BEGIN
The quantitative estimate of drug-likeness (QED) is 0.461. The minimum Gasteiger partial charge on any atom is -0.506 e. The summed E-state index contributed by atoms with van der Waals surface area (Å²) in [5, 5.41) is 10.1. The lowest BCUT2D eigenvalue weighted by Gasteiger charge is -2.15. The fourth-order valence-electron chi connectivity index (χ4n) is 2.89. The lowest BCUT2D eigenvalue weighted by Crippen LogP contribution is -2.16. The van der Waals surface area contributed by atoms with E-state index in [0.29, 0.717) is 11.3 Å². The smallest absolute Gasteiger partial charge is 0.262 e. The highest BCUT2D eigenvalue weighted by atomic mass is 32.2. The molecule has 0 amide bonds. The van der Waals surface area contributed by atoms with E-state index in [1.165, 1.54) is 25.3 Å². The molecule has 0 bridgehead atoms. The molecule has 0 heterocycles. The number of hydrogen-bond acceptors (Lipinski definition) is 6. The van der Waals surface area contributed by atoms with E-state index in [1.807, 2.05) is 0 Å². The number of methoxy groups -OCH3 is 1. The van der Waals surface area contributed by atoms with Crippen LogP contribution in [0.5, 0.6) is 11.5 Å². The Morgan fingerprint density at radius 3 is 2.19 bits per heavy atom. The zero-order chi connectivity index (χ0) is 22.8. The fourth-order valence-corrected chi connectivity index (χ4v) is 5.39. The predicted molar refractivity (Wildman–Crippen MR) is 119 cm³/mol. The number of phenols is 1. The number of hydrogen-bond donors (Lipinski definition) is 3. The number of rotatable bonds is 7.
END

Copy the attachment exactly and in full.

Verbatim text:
The quantitative estimate of drug-likeness (QED) is 0.461. The minimum Gasteiger partial charge on any atom is -0.506 e. The summed E-state index contributed by atoms with van der Waals surface area (Å²) in [5, 5.41) is 10.1. The lowest BCUT2D eigenvalue weighted by Gasteiger charge is -2.15. The fourth-order valence-electron chi connectivity index (χ4n) is 2.89. The lowest BCUT2D eigenvalue weighted by Crippen LogP contribution is -2.16. The van der Waals surface area contributed by atoms with E-state index in [0.29, 0.717) is 11.3 Å². The smallest absolute Gasteiger partial charge is 0.262 e. The highest BCUT2D eigenvalue weighted by atomic mass is 32.2. The molecule has 0 amide bonds. The van der Waals surface area contributed by atoms with E-state index in [1.165, 1.54) is 25.3 Å². The molecule has 0 bridgehead atoms. The molecule has 0 heterocycles. The number of hydrogen-bond acceptors (Lipinski definition) is 6. The van der Waals surface area contributed by atoms with E-state index in [1.807, 2.05) is 0 Å². The number of methoxy groups -OCH3 is 1. The van der Waals surface area contributed by atoms with Crippen LogP contribution in [0.5, 0.6) is 11.5 Å². The Morgan fingerprint density at radius 3 is 2.19 bits per heavy atom. The zero-order chi connectivity index (χ0) is 22.8. The fourth-order valence-corrected chi connectivity index (χ4v) is 5.39. The predicted molar refractivity (Wildman–Crippen MR) is 119 cm³/mol. The number of phenols is 1. The number of hydrogen-bond donors (Lipinski definition) is 3. The number of rotatable bonds is 7.